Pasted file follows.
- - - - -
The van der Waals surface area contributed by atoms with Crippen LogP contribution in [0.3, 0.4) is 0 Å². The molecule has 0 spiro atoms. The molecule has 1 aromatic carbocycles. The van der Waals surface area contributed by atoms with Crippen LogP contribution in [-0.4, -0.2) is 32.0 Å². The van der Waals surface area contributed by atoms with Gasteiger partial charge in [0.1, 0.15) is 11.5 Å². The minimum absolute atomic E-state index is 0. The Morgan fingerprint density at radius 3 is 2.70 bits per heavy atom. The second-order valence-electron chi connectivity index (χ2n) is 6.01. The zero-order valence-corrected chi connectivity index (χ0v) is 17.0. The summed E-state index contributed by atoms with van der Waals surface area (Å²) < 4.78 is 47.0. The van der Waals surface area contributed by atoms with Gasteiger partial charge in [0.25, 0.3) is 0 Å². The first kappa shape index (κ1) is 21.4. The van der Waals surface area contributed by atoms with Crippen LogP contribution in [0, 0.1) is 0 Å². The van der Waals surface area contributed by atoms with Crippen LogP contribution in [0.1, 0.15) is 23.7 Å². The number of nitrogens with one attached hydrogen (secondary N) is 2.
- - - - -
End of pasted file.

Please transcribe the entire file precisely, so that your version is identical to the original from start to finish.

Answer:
The van der Waals surface area contributed by atoms with Crippen LogP contribution in [0.3, 0.4) is 0 Å². The molecule has 0 spiro atoms. The molecule has 1 aromatic carbocycles. The van der Waals surface area contributed by atoms with Crippen LogP contribution in [-0.4, -0.2) is 32.0 Å². The van der Waals surface area contributed by atoms with Gasteiger partial charge in [0.1, 0.15) is 11.5 Å². The minimum absolute atomic E-state index is 0. The Morgan fingerprint density at radius 3 is 2.70 bits per heavy atom. The second-order valence-electron chi connectivity index (χ2n) is 6.01. The zero-order valence-corrected chi connectivity index (χ0v) is 17.0. The summed E-state index contributed by atoms with van der Waals surface area (Å²) < 4.78 is 47.0. The van der Waals surface area contributed by atoms with Gasteiger partial charge in [0.25, 0.3) is 0 Å². The first kappa shape index (κ1) is 21.4. The van der Waals surface area contributed by atoms with Crippen LogP contribution in [0, 0.1) is 0 Å². The van der Waals surface area contributed by atoms with Crippen LogP contribution in [0.1, 0.15) is 23.7 Å². The number of nitrogens with one attached hydrogen (secondary N) is 2.